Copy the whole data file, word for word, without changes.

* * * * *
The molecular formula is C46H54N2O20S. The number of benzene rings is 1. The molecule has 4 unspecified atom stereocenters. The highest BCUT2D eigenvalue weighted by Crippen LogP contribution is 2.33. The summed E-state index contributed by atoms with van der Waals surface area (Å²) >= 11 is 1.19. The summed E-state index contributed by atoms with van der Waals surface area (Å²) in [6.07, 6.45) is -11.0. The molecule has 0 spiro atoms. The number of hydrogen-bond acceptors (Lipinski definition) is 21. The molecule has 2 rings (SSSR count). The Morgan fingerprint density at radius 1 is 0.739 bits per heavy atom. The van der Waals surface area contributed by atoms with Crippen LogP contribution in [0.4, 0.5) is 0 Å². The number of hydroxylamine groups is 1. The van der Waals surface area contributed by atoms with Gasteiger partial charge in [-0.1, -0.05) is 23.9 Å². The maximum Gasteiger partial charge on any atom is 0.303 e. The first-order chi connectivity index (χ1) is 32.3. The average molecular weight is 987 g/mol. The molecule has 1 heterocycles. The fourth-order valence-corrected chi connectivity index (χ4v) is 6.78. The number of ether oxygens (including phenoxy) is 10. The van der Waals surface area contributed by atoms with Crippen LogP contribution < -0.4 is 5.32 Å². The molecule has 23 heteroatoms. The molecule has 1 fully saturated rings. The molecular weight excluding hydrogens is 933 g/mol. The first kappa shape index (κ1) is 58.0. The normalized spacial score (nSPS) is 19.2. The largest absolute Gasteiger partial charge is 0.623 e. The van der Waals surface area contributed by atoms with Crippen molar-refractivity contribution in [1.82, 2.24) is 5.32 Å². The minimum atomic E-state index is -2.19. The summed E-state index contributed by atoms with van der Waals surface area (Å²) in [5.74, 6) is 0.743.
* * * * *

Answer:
The molecular formula is C46H54N2O20S. The number of benzene rings is 1. The molecule has 4 unspecified atom stereocenters. The highest BCUT2D eigenvalue weighted by Crippen LogP contribution is 2.33. The summed E-state index contributed by atoms with van der Waals surface area (Å²) >= 11 is 1.19. The summed E-state index contributed by atoms with van der Waals surface area (Å²) in [6.07, 6.45) is -11.0. The molecule has 0 spiro atoms. The number of hydrogen-bond acceptors (Lipinski definition) is 21. The molecule has 2 rings (SSSR count). The Morgan fingerprint density at radius 1 is 0.739 bits per heavy atom. The van der Waals surface area contributed by atoms with Crippen LogP contribution in [0.4, 0.5) is 0 Å². The number of hydroxylamine groups is 1. The van der Waals surface area contributed by atoms with Gasteiger partial charge in [-0.1, -0.05) is 23.9 Å². The maximum Gasteiger partial charge on any atom is 0.303 e. The first-order chi connectivity index (χ1) is 32.3. The average molecular weight is 987 g/mol. The molecule has 1 heterocycles. The fourth-order valence-corrected chi connectivity index (χ4v) is 6.78. The number of ether oxygens (including phenoxy) is 10. The van der Waals surface area contributed by atoms with Crippen LogP contribution < -0.4 is 5.32 Å². The molecule has 23 heteroatoms. The molecule has 1 fully saturated rings. The molecular weight excluding hydrogens is 933 g/mol. The first kappa shape index (κ1) is 58.0. The normalized spacial score (nSPS) is 19.2. The largest absolute Gasteiger partial charge is 0.623 e. The van der Waals surface area contributed by atoms with Crippen molar-refractivity contribution in [1.82, 2.24) is 5.32 Å². The minimum atomic E-state index is -2.19. The summed E-state index contributed by atoms with van der Waals surface area (Å²) in [5.74, 6) is 0.743.